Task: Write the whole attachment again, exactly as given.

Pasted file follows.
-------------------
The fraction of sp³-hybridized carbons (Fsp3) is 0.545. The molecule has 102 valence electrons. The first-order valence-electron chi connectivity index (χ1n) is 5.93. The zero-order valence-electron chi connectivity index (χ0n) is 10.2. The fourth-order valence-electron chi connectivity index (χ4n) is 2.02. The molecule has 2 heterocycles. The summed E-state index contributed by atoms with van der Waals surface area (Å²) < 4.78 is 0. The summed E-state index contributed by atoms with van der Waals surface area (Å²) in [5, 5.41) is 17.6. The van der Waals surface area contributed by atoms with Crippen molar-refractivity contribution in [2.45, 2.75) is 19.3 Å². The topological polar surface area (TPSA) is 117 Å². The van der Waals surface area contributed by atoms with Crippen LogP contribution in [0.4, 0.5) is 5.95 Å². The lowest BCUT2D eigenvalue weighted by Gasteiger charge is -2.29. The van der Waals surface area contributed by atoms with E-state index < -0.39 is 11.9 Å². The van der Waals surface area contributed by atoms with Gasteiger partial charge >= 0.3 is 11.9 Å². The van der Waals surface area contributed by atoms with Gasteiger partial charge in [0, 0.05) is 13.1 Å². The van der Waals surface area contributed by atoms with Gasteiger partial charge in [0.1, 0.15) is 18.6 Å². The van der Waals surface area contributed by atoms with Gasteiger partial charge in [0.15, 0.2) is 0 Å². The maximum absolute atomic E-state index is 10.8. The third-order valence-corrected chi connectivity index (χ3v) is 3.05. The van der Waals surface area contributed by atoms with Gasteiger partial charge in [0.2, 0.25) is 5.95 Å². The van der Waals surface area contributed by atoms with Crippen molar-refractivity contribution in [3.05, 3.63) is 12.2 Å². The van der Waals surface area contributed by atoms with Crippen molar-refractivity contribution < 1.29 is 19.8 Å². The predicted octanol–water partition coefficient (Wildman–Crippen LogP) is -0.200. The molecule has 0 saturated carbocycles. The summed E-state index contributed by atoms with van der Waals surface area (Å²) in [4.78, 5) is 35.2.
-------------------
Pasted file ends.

The fraction of sp³-hybridized carbons (Fsp3) is 0.545. The molecule has 102 valence electrons. The first-order valence-electron chi connectivity index (χ1n) is 5.93. The zero-order valence-electron chi connectivity index (χ0n) is 10.2. The fourth-order valence-electron chi connectivity index (χ4n) is 2.02. The molecule has 2 heterocycles. The summed E-state index contributed by atoms with van der Waals surface area (Å²) < 4.78 is 0. The summed E-state index contributed by atoms with van der Waals surface area (Å²) in [5, 5.41) is 17.6. The van der Waals surface area contributed by atoms with Crippen molar-refractivity contribution in [2.45, 2.75) is 19.3 Å². The topological polar surface area (TPSA) is 117 Å². The van der Waals surface area contributed by atoms with Crippen LogP contribution in [0.4, 0.5) is 5.95 Å². The lowest BCUT2D eigenvalue weighted by Gasteiger charge is -2.29. The van der Waals surface area contributed by atoms with E-state index < -0.39 is 11.9 Å². The van der Waals surface area contributed by atoms with Gasteiger partial charge >= 0.3 is 11.9 Å². The van der Waals surface area contributed by atoms with Gasteiger partial charge in [0, 0.05) is 13.1 Å². The van der Waals surface area contributed by atoms with Gasteiger partial charge in [0.1, 0.15) is 18.6 Å². The van der Waals surface area contributed by atoms with Gasteiger partial charge in [0.15, 0.2) is 0 Å². The maximum absolute atomic E-state index is 10.8. The third-order valence-corrected chi connectivity index (χ3v) is 3.05. The van der Waals surface area contributed by atoms with Gasteiger partial charge in [0.2, 0.25) is 5.95 Å². The van der Waals surface area contributed by atoms with Crippen molar-refractivity contribution in [3.05, 3.63) is 12.2 Å². The van der Waals surface area contributed by atoms with Crippen molar-refractivity contribution < 1.29 is 19.8 Å². The predicted octanol–water partition coefficient (Wildman–Crippen LogP) is -0.200. The molecule has 0 saturated carbocycles. The summed E-state index contributed by atoms with van der Waals surface area (Å²) in [4.78, 5) is 35.2.